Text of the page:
Unlimited Air Fibre rollout in South Africa delayed by chip shortage

Over 25,000 people have signed up for Supersonic’s Unlimited Air Fibre service since it was first announced in February, but the company has only been able to connect fewer than 100 subscribers due to the global chip shortage.

Supersonic explained the issues it is facing with getting networking equipment after MyBroadband Forum members reported being unable to take up the new wireless uncapped service due to stock issues.

The ISP connected its first commercial customer with Unlimited Air Fibre in early May, and at the time said it had big plans for an expansion across various locations without fibre connectivity.

Supersonic CEO Calvin Collet stated the aim was to connect 60,000 homes one year after the service’s launch.

“The stock issues have been incredibly frustrating for us as we’re sure they’ve been for other international service providers sitting with the same issue,” Supersonic said.

Supersonic claims Unlimited Air Fibre offers fibre-like performance, capable of providing consistent download speeds ranging from 5Mbps to 100Mbps.

The solution employs cutting-edge noise cancellation technology to transfer data while operating on open spectrum frequency in the 5.8GHz band.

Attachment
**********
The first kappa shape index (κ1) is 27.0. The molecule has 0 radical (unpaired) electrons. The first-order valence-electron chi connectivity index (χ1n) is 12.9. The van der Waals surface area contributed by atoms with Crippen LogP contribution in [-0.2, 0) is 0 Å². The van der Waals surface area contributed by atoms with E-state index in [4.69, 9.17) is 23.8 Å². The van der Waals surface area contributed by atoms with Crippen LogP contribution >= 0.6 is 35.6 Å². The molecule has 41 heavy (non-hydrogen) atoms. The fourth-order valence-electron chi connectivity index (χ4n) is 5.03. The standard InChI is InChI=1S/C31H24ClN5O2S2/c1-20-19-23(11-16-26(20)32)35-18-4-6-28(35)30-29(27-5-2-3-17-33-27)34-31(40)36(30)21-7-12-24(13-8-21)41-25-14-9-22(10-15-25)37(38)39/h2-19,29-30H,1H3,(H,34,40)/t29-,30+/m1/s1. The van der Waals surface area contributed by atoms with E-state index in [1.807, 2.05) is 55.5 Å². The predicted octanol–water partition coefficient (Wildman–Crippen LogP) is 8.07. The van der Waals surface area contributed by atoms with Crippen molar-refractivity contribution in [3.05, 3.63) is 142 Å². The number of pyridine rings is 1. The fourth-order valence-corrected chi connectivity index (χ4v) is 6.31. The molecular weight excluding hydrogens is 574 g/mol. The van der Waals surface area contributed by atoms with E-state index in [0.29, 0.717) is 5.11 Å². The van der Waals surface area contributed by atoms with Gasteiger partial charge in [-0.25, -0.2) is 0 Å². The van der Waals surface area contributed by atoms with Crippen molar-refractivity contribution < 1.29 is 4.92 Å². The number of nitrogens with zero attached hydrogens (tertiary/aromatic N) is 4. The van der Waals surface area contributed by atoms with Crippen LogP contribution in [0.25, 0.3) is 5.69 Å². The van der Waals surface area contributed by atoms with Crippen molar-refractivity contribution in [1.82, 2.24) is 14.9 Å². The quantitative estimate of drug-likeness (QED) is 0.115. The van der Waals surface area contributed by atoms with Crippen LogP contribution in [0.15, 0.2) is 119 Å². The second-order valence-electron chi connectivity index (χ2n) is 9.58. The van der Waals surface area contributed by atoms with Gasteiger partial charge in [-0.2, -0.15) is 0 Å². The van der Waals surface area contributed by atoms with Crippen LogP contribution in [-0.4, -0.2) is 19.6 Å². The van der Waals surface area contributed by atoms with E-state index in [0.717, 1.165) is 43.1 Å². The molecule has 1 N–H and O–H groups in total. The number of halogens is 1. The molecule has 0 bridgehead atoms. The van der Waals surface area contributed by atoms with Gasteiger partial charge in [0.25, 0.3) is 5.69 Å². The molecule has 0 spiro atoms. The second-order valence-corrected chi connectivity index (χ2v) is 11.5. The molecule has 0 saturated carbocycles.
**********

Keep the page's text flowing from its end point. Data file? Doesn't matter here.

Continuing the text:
This means it avoids the traffic congestion typically experienced on licenced mobile frequency spectrum bands.

This specialised radio equipment developed by Tarana Wireless is installed on MTN cellular towers that are connected to fibre backhaul.

This transmits and receives data to and from a client antenna installed at the user’s home.

While the tower-based equipment has already been rolled out in Soweto, Honeydew, Mamelodi, and Fairlands, an international stock shortage on router components has led to a delay in the supply of client devices.

The company said it only had 100 units in the country at the moment and was working hard to roll these out to customers.

“Short of getting on a plane ourselves, we are doing all we can to get the units into South Africa as quickly as possible and appreciate our customers’ patience,” Supersonic stated.

The images below from Tarana Wireless provide a basic overview of how the service works.

Supersonic said that with stock on hand, deployment would normally take around three to five working days, from sign-up to getting connected.

While the current Unlimited Air Fibre customer base is small, indications are that it is working well.

“The technology itself has exceeded expectations and we have not had any negative feedback from any Unlimited Air Fibre customers,” Supersonic said.

Intel CEO Pat Gelsinger warned that it would be at least several months before the strain on chip supplies begin easing, and years until Intel catches up to the surging demand.

Mark Liu, the chairman of Taiwan Semiconductor Manufacturing, the world’s largest independent semiconductor foundry, said that they believe they can catch up to the minimum requirements of their customers by the end of June.

Now read: Uncapped Wi-Fi for R5 a day

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Unlimited Air Fibre rollout in South Africa delayed by chip shortage